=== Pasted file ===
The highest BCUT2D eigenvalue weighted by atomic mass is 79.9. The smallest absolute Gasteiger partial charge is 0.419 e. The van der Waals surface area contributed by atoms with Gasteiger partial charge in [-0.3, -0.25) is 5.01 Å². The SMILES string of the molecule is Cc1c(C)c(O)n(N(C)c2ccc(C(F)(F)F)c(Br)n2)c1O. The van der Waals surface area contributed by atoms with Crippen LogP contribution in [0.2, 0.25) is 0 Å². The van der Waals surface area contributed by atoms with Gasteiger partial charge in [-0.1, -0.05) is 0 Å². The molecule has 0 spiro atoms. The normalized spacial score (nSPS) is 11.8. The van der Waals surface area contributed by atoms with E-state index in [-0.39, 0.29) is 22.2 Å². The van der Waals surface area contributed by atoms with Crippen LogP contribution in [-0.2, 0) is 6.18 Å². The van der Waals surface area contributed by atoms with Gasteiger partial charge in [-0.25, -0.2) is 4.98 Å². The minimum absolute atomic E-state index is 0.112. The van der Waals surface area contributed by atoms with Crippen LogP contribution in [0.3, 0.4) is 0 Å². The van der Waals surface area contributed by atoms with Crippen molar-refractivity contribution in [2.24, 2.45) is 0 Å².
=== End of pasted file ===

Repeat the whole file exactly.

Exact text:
The highest BCUT2D eigenvalue weighted by atomic mass is 79.9. The smallest absolute Gasteiger partial charge is 0.419 e. The van der Waals surface area contributed by atoms with Gasteiger partial charge in [-0.3, -0.25) is 5.01 Å². The SMILES string of the molecule is Cc1c(C)c(O)n(N(C)c2ccc(C(F)(F)F)c(Br)n2)c1O. The van der Waals surface area contributed by atoms with Crippen LogP contribution in [0.2, 0.25) is 0 Å². The van der Waals surface area contributed by atoms with Gasteiger partial charge in [-0.1, -0.05) is 0 Å². The molecule has 0 spiro atoms. The normalized spacial score (nSPS) is 11.8. The van der Waals surface area contributed by atoms with E-state index in [-0.39, 0.29) is 22.2 Å². The van der Waals surface area contributed by atoms with Crippen LogP contribution in [-0.2, 0) is 6.18 Å². The van der Waals surface area contributed by atoms with Gasteiger partial charge in [-0.25, -0.2) is 4.98 Å². The minimum absolute atomic E-state index is 0.112. The van der Waals surface area contributed by atoms with Crippen LogP contribution in [0.3, 0.4) is 0 Å². The van der Waals surface area contributed by atoms with Crippen molar-refractivity contribution in [2.24, 2.45) is 0 Å².